High uNDF Forages on the Way?

Rick Grant, President William. H. Miner Agricultural Research Institute

W H Miner Institute Dairy Barn

Dr Rick Grant Miner Institute
Dr. Rick Grant, Miner Institute

This article is presented with permission from the August issue of the Farm Report. To subscribe to the Farm Report, contact Rachel Dutil at [email protected] or 518-846-7121, ext. 115.

All summer long the rain hasn’t stopped, and now it is getting warmer too. A perfect combination to boost lignification and undigested NDF (uNDF).  It is increasingly likely that we will be feeding some significant amount of poorly digestible forage fiber this winter, and we need to start thinking about how to best do it. Although a relatively new tool, we need to make best use of the uNDF values that are now a fairly standard part of many farms’ forage analysis.

Indigestible NDF is highly lignified and the ratio of iNDF (measured as uNDF240om) to lignin is highly variable. The uNDF240om measure is more sensitive to growing environment, plant genetics, and maturity at harvest than simply lignin/NDF or (lignin x 2.4)/NDF. Indigestible NDF is sensitive to these three factors due to variable lignification and crosslinking of lignin and phenolic acids to hemicellulose. Recent work at Miner Institute and Cornell University shows that ester-linked paracoumaric acid and ether-linked ferulic acid reduce NDF digestion and are found in lower concentrations with bmr corn hybrids and lower quality grasses. In fact, the negative relationship between ether-linked ferulic acid content of fiber residues and in vivo dry matter digestibility reflects the existence of cross-linking from lignin to hemicellulose that inhibits NDF digestion. The nature and extent of these cross-links are associated with a specific hybrid, its maturity at harvest, and its interaction with the growing environment.

This makes uNDF240om highly useful for forage quality assessment and benchmarking. To-date, feedback from the field on the utility of uNDF240om as an accurate and sensitive indicator of expected dry matter intake has been positive. Feed companies have begun to report the forage uNDFom at 30, 120, and 240 h along with the mean and range so that a farmer or nutritionist may easily benchmark their forage against a larger population and anticipate whether dry matter intake will move up or down as cows are fed various inventories of forage.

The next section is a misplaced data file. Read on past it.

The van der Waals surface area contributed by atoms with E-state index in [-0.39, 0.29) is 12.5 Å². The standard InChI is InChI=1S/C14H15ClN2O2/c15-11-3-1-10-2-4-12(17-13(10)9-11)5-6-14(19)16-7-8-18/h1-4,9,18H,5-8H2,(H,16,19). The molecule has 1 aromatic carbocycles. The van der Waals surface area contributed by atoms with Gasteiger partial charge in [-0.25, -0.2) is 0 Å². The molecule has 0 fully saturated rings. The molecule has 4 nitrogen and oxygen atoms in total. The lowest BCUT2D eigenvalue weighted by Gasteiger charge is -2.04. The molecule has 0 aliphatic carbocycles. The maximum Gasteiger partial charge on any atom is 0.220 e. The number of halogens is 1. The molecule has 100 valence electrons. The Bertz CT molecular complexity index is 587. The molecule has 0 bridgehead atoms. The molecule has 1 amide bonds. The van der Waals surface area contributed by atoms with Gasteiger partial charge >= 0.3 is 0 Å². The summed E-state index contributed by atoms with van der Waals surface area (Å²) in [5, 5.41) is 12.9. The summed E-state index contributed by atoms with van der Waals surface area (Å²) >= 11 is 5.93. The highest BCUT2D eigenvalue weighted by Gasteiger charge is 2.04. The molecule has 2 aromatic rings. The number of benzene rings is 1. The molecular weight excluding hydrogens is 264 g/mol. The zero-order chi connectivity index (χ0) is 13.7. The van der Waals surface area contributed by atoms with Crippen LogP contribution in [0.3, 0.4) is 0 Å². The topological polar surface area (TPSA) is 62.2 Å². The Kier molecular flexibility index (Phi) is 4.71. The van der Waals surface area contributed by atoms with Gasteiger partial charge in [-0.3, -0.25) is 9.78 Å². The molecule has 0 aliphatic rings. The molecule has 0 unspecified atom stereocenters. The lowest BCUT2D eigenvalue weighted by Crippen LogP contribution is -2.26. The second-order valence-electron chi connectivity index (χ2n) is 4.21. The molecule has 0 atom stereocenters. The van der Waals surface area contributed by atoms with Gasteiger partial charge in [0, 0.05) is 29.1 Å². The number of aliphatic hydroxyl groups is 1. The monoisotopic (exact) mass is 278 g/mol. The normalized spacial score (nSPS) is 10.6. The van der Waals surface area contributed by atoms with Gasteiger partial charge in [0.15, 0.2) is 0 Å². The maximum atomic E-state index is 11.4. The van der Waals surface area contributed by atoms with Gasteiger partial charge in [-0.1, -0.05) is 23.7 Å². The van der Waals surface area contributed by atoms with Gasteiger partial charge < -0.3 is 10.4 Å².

Measured ranges in uNDF240om content for the major forage categories are continuously summarized and reported by forage testing laboratories. Here are the ranges that were reported by Dairy One Lab in their May 2015 newsletter:

  • Corn silage uNDF240om:

8.7% of DM; Range: 2.0 to 25.5% of DM

  • Legume silage uNDF240om:

17.6% of DM; Range: 5.5 to 31.7% of DM

  • Grass silage uNDF240om:

15.5% of DM; Range: 2.3 to 44.8% of DM

There is tremendous variation in uNDF240om that we need to capture when formulating diets and predicting cow response. Clearly, the static relationship of ADL x 2.4 is not accurate given the range in that relationship observed in forage testing lab data. For example, even though the mean relationship between iNDF and NDF is 2.45 for legumes, the observed range is 1.3 to 4.5. For grasses it is 1 to 7.2% - using a standard relationship would lead to erroneous estimates of forage energy value and potential dry matter intake. Clearly, assuming that a constant fraction of NDF (i.e, 2.4 x lignin) is protected by lignification is untrue for legumes, grasses, and corn silages based on accumulated laboratory data.

Understanding and using these basic relationships will be especially important this year, given the terrible cropping weather we’ve experienced so far in 2017.